Nearly a month and a half after California’s wildfire season typically winds down, the state is dealing with multiple, deadly wildfires. Twin blazes rage in the southern part of the state, and northern California’s Camp fire has killed 29 people and destroyed nearly 7,000 buildings.
Although President Trump has blamed “poor” forest management, the science says a phenomenon that one meteorologist dubbed “negative rain” played a part in sparking the wildfires. That “negative rain,” along with dry, windy conditions, has made Northern California ripe for devastating blazes. And as global warming escalates, it’s only going to get worse.
“Negative rain” isn’t a technical meteorological term when it comes to droughts. But it is just a clever way to a describe a region getting less precipitation than expected.
“Every year we have a certain amount of rain that we expect as a result of historical patterns,” Andy Wood, a climate scientist at the National Center for Atmospheric Research, told The Daily Beast. “Negative precipitation [comes] when you have a departure from that.”
That’s exactly what happened in California this year, said Dan Mcevoy, a climate researcher at the Desert Research Institute.
“Normally, the water year starts on October 1,” Mcevoy told The Daily Beast. Usually, he explained, a few big storms will provide enough moisture to dampen possible fuels and effectively end the fire season.
But this year, he said, “we definitely haven’t seen that yet.”
As a result, there’s been serious ecological consequences, said Mike Hobbins, a research hydrologist at the National Oceanic and Atmospheric Association. When there’s not enough rain, the air gets “thirsty,” he said, because it can’t pull enough moisture from the ground.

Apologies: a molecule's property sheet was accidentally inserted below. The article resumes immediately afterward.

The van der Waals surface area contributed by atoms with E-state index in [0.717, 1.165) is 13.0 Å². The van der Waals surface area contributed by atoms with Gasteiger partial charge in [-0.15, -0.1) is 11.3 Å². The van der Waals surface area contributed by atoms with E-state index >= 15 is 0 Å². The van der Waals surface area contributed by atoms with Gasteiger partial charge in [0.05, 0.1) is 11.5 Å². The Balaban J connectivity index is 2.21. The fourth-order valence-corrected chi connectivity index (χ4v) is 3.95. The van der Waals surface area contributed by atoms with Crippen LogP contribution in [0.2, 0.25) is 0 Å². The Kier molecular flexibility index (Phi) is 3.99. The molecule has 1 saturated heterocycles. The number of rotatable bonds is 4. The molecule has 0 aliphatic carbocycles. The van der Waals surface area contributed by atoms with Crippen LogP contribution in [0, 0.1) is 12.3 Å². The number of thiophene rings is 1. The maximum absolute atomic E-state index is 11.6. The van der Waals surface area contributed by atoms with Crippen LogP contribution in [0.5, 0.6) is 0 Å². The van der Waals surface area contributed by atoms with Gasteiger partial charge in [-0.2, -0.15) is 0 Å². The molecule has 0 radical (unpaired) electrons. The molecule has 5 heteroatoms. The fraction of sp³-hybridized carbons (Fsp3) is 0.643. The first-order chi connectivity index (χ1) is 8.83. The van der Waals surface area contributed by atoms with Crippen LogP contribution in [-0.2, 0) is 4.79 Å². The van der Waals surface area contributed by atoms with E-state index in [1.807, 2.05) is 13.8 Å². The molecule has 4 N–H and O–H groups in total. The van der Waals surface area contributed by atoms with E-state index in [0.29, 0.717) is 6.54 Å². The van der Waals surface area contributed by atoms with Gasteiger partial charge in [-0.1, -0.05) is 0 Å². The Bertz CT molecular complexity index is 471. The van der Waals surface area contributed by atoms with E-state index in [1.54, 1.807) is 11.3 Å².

That thirst, Hobbins said, causes a vicious cycle of dehydration. “Any rain that does fall next just evaporate[s] again,” he sad. “Instead of soaking in, and wetting those fuels down, and lowering the fire risk.”
Due to the lack of expected rainfall this year, Mcevoy noted, California’s fuels “are at near-record dry levels”—and just as dry as they were at the end of the summer.
But the dryness of California’s vegetation isn’t the only thing breaking records. Alongside his “negative rain” tweet, Elvington posted a map showing what’s called the Evaporative Demand Drought Index (EDDI).
The EDDI is a tool developed by researchers including Wood, Hobbins, and Mcevoy. It measures what’s called “evaporative demand,” or, as Wood explained it, “how much [water] the atmosphere is trying to suck out of the ground.”
The EDDI compares the evaporative demand of a given time range (in Elvington’s case, Oct. 3 to Nov. 3) with the demand in that time range during each year dating back to 1979. It relies on NASA and NOAA data for temperature, humidity, wind, and solar radiation. Many of those factors, Wood explained, are correlated with rainfall.
A bright red square on the EDDI—like what’s covering most of Northern California in Elvington’s Nov. 7 tweet—means that the evaporative demand was in the 95th percentile when compared to other years; the dots of dark red squares signify the 98th percentile. Elvington posted that tweet just a day before the Camp fire began.
The squares are only getting worse. On Nov. 10, Elvington tweeted another EDDI map that narrowed the scope to just the first week of November. In that version, nearly the entire upper half of California was dark red.
“Pick your timescale,” he said. “1-week, 3-week, 6-week, 3-month EDDI all at record levels. Unprecedented dryness from heat, winds, low humidity & lack of precipitation.”
Not all of these environmental changes are attributable to climate change, Mcevoy noted. The relationship between climate change and some of the variables that determine evaporative demand—like rainfall or humidity—remain murky, and the Camp fire’s destructive power has largely been attributed to the dry, northeasterly winds raging at up to 50 mph.
But by raising global temperatures, he said, climate change is absolutely making things worse. The Sierra Nevada—the region of California that’s battling the Camp fire—had its second-hottest summer on record in 2018.
“We’re having longer summers, warmer falls, and drier falls,” Mcevoy said. “When you throw warmer temperatures on top of that, it’s really just increasing the fire risk by extending the fire season well into autumn.”